Classic Movies · Movies

Thrilling Days of Convalescence (Part 4 in a series)

stooges

Although I made my triumphant return to Rancho Yesteryear on Friday evening around 8:00pm (after spending nearly the entire day at the hospital waiting to see if my doctor was going to let me go home—don’t get me started on that, by the way) this is the first opportunity I’ve had to sit down and rejoin the blog already in progress. (Many thanks to Pam for filling in during my absence, by the way.) The piece I wrote about my late friend Mr. Johnson was written before I went in for surgery.

temple_of_doom_flaming-heartI’m sure we all remember that too-cool-for-school scene in Indiana Jones and the Temple of Doom (1984) where the High Priest guy reaches into the sacrificial victim’s chest cavity and pulls out his still beating heart. Unfortunately, we don’t see the excised footage where said victim whines about his chest hurting and has to take a couple of Percocets to numb the pain before he goes to bed each night. That, in case you were curious, would be me—and believe me, I’m using the pain medication sparingly because I’m deathly afraid of becoming addicted to it (I’m liable to become so dependent I’ll lose all inhibitions and allow my thoughts to spill freely like so much talk-show flatulence…with talent on loan from God, if you know what I mean).

Of course, if this were to happen it would be difficult to hear me because my voice has become rather hoarse as a result of the operation—it’s been almost a week and I still haven’t gotten it back. Everyone has been telling me that this is nothing to be concerned about; that this does happen oftentimes as a result of the anesthesia. (I’m not entirely convinced, and in fact I’m not ready to discount that the doc may have done some damage to my vocal cords while landing that thing he took out of my chest—my mother keeps telling me that if this is the case, there’s not much I can do since I signed a waiver…but that doesn’t mean I can’t blame the anesthesia guys.)

print-logoSpeaking of Mom, she has been quite eager for me to arrange various cinematic entertainments for the past several days. Sunday afternoon found us watching To Have and Have Not (1944) on Georgia Public Television (a particular favorite of hers) and afterward, GPTV ran an interesting documentary entitled Cinema’s Exiles: From Hitler to Hollywood (2009), which documented the struggles of several individuals in the German film industry to find work in Hollywood after escaping the Nazis. For every success (Billy Wilder) there was a failure (Joe May), and my only regret is that I only got to see the last hour of this (we watched the news at 6pm and then ate dinner). (The highlight of this wonderful presentation is a “roll call” of those German émigrés who, despite their status in their home countries, could only find one week’s worth of work on the motion picture classic Casablanca [1942].) During the doc, they showed scenes from To Be or Not to Be (1942)—and so I put that on yesterday morning for Mom’s benefit (I think the dark nature of the comedy was a bit off-putting); we also logged in Crossfire (1947; Mom didn’t care for Robert Young), Crazy House (1943; for the Sherlock Holmes gag), and Brother Orchid (1940), which she thought was the best of the bunch.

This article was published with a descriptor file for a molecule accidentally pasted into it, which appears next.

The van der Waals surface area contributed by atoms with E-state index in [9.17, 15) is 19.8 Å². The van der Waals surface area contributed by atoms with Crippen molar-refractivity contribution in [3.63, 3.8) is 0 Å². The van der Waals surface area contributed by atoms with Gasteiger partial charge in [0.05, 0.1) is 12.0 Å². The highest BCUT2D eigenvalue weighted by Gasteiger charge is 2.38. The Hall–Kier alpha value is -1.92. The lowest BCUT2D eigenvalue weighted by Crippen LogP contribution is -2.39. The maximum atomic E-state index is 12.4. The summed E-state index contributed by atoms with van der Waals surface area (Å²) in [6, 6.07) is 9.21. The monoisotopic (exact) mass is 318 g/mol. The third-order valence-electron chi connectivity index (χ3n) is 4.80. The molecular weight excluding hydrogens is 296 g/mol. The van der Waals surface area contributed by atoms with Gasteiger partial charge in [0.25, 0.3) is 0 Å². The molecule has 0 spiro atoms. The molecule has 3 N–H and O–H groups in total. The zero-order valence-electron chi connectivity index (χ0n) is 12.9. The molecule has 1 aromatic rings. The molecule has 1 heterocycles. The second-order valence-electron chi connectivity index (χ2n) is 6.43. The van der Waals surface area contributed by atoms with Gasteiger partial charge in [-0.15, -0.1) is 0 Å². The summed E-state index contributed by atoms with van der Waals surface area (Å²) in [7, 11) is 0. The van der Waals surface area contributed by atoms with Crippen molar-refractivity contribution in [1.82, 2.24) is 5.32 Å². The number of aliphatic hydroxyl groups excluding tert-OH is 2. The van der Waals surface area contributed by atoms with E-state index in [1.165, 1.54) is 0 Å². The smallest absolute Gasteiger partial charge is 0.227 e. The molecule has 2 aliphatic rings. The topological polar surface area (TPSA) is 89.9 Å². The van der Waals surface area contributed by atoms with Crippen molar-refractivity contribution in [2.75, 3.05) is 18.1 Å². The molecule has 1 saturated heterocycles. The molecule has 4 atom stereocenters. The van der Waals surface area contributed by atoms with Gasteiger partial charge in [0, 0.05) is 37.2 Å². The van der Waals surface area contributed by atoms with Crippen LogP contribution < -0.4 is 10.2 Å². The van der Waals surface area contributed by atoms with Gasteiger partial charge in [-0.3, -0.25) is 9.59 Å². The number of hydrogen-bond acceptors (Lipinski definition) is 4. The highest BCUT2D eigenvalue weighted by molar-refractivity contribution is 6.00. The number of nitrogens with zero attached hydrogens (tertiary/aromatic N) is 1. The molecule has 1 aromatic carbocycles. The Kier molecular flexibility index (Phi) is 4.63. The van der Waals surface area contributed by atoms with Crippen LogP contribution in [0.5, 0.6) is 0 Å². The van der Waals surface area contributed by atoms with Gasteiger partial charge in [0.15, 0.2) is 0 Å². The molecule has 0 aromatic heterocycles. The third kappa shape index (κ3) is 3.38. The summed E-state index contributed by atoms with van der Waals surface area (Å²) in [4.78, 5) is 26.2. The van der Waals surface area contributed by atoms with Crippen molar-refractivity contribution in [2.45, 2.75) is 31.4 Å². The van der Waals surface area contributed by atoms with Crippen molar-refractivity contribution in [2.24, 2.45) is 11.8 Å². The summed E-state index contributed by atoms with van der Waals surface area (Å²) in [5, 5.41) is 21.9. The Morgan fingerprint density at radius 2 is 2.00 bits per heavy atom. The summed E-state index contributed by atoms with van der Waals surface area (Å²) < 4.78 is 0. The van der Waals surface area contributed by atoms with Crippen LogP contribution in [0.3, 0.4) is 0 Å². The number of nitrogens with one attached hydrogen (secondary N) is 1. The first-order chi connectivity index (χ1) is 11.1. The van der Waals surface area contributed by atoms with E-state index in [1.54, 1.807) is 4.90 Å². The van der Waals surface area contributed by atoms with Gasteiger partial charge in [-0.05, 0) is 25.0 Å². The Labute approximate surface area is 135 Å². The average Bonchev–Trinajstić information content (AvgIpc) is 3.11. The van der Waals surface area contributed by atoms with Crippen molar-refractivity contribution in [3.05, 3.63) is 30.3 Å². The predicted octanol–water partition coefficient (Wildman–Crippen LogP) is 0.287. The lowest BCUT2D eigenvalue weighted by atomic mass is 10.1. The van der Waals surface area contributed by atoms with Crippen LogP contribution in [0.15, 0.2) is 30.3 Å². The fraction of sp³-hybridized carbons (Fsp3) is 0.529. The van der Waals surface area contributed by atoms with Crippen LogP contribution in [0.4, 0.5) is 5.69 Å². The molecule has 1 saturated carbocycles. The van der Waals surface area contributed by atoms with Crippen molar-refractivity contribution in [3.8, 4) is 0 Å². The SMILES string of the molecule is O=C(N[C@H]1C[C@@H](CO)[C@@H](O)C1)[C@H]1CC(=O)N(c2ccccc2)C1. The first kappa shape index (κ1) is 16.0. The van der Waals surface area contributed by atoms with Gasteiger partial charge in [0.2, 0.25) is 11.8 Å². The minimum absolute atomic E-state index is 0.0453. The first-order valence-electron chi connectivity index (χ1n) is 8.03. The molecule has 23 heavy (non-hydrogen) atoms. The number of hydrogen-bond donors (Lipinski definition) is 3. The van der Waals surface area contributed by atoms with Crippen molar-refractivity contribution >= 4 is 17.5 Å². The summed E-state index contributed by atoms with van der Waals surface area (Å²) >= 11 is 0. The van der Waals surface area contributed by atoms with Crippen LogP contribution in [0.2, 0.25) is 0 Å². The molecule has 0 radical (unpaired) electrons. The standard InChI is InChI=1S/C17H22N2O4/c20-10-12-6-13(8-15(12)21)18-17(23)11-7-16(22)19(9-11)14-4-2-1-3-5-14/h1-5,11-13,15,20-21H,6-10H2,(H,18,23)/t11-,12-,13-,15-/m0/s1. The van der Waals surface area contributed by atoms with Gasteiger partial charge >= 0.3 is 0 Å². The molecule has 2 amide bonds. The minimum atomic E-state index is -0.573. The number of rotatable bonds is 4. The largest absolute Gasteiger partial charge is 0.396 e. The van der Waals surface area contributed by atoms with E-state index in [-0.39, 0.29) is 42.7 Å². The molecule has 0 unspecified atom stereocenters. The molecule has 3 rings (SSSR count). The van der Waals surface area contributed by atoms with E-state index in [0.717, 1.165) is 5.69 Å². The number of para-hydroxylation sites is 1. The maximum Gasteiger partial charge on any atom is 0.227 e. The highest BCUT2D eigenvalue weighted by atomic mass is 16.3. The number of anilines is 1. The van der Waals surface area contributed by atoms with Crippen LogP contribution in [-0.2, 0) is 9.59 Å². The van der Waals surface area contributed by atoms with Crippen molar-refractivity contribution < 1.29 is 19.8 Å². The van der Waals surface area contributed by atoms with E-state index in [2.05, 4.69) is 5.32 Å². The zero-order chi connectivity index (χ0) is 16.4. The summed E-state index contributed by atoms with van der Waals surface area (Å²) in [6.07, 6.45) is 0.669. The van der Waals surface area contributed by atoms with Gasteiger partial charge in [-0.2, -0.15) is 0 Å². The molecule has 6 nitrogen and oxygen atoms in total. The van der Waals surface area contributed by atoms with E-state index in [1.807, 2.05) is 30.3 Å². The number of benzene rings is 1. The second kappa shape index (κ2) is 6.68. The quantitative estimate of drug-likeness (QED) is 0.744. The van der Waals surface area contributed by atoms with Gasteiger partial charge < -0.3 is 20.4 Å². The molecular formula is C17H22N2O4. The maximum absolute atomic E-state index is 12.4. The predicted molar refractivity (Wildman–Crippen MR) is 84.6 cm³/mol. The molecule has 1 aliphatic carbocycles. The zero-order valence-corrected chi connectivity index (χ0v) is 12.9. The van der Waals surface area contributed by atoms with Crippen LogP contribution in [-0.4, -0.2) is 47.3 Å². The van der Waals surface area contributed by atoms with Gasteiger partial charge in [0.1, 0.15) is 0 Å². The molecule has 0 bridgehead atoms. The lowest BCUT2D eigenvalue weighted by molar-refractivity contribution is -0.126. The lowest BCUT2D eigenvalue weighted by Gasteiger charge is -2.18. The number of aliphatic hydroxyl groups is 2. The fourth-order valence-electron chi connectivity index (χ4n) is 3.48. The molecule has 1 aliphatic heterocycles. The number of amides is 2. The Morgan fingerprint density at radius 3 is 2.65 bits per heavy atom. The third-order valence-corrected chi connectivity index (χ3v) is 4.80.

Once again, I want to thank everyone for the heartfelt sentiments and well-wishes you sent my way—sorry this post isn’t a bit longer but I have to admit I’m sort of surprised at how much the surgery took out of me (I was feeling completely tip-top before I went in). I’m going to sign off for now and look for something to entertain us for the rest of the morning and afternoon.

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